Regal Entertainment Group, another large chain with 7,315 screens and theaters in Abingdon, Gambrills, Hunt Valley, Laurel and Westminster, said it was taking a “wait and see approach” with MoviePass.
Some independent theater operators worry about the power acquired by an independent company that represents many of their patrons.
“We just don’t know where it’s going to go,” said Kathleen Lyon, co-owner of the Charles Theatre and Senator Theatre in Baltimore, which both accept MoviePass. “You’ve got a third party that has intercepted your relationship with your customer.”
Lyon said the two venerable theaters “definitely have a noticeable number of customers who have MoviePass.”
Jed Dietz is founding director of the Maryland Film Festival, which owns and operates the SNF Parkway Theatre on North Avenue. He wondered whether MoviePass will end up being more like a gym membership that people eventually cancel when they realize they’re not using it enough.
“Will they say, ‘I’ve only seen two movies’? In the consumer product world, people do what they do,” Dietz said. “They’re not going to stop going to baseball games just because they have a MoviePass.”
Still, Dietz said he hopes MoviePass will soon add the Parkway — the recently renovated century-old theater — to its list of participants.
“My attitude is anything that helps with movie tickets is good,” he said.
MoviePass’ current economic model does not appear sustainable, Gerber and other analysts said. Many expect the company to seek to monetize the industry clout it has obtained, perhaps by partnering with a studio or theater chain.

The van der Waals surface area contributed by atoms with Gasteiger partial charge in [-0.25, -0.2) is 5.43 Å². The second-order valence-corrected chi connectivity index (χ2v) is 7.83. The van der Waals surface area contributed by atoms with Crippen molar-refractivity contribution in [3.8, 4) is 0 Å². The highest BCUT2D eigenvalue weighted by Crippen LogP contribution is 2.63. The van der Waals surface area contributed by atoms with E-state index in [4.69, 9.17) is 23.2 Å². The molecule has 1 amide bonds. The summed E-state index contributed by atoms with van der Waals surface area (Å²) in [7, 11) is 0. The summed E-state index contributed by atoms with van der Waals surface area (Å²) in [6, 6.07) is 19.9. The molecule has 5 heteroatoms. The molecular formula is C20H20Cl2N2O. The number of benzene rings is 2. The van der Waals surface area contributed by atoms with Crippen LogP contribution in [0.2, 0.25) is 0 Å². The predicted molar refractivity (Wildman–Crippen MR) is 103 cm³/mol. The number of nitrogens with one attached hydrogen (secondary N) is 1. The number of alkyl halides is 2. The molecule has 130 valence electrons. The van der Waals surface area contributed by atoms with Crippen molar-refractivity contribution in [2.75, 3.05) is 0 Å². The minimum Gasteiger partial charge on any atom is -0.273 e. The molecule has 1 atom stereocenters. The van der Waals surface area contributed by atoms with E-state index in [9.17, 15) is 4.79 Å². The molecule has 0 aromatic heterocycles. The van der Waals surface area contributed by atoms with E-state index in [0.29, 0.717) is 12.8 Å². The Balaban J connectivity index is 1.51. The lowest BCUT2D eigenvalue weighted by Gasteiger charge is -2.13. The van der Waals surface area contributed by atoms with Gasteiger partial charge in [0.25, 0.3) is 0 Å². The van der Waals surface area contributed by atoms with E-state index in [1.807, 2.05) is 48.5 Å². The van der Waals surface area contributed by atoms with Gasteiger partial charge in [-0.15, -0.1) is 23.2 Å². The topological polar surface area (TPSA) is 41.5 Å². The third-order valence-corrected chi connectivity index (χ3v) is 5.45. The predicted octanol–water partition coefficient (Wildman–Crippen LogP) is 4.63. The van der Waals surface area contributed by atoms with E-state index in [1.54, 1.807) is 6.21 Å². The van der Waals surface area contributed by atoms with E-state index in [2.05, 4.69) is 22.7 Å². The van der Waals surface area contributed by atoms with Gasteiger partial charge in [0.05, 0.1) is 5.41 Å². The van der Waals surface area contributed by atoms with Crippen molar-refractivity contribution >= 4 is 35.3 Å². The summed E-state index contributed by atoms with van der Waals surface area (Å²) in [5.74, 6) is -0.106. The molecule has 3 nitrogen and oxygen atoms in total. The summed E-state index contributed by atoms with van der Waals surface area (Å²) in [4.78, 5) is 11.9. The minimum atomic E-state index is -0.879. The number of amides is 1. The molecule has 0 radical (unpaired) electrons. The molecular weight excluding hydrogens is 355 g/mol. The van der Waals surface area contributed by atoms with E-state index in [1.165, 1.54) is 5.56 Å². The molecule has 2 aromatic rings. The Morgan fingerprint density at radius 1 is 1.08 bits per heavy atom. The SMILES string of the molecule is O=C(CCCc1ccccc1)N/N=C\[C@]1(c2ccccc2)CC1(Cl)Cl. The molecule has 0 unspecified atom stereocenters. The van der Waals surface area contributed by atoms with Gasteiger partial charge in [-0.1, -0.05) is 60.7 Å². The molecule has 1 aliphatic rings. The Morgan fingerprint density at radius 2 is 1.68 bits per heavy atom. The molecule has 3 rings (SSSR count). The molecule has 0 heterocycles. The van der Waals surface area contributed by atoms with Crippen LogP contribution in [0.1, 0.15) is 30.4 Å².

The company has suggested it could sell information gleaned about its subscribers’ moviegoing habits to studios or their marketers. Helios and Matheson Analytics, a big data firm that aims to help its customers understand consumer trends, purchased a majority stake in MoviePass last August.
Helios and Matheson CEO Ted Farnsworth said Friday that money from subscriptions will eventually become a smaller part of overall revenues as the company finds ways to monetize data accumulated on users, and enters deals with movie studios.
“Obviously we wouldn't be pouring tens of millions of dollars in it if it wasn't sustainable," he told the Wall Street Journal.
Other early MoviePass investors included True Ventures, AOL Ventures and Chris Kelly, Facebook’s former chief privacy officer.
MoviePass “is probably hoping they can find a friend who will adopt this as a model on a larger level,” Gerber said. “Other than that, the math just doesn’t work. The more people they sign up, the more money they lose.”
That “friend,” Gerber said, could be a theater partner such as AMC or IMAX. He said a deal might be struck in which MoviePass couldn’t be used for new releases but could help theaters fill otherwise empty seats, as Open Table does for restaurants.
“There is a compromise that can be made,” he said.
The Evening Sun Newsletter
Get your evening news in your e-mail inbox. Get all the top news and sports from the baltimoresun.com.
Some theater operators worry that MoviePass might exact too high a price — perhaps a percentage of revenues from popcorn, drinks and other high-profit concessions, on which theaters make much of their money.
“For now, they are making us whole,” said Lyon, of the Charles and Senator. “Ultimately, something is going to have to give in their model. They’re going to figure out a way to make money and it’s probably going to be on our backs.”
Still, she said, “as a small family business, it’s much harder for us to turn away customers who may have signed up with MoviePass.”
Besides, the industry needs the help. Despite late-year hits such as “Star Wars: The Last Jedi” and "Jumanji: Welcome to the Jungle," the domestic box office fell 2.4 percent to $11.1 billion in 2017.
Gerber said MoviePass arrived as movies are becoming more expensive and high-definition televisions cheaper and better. Theaters have been experimenting with roomier seats and better food options, and subscriptions may be the next wave.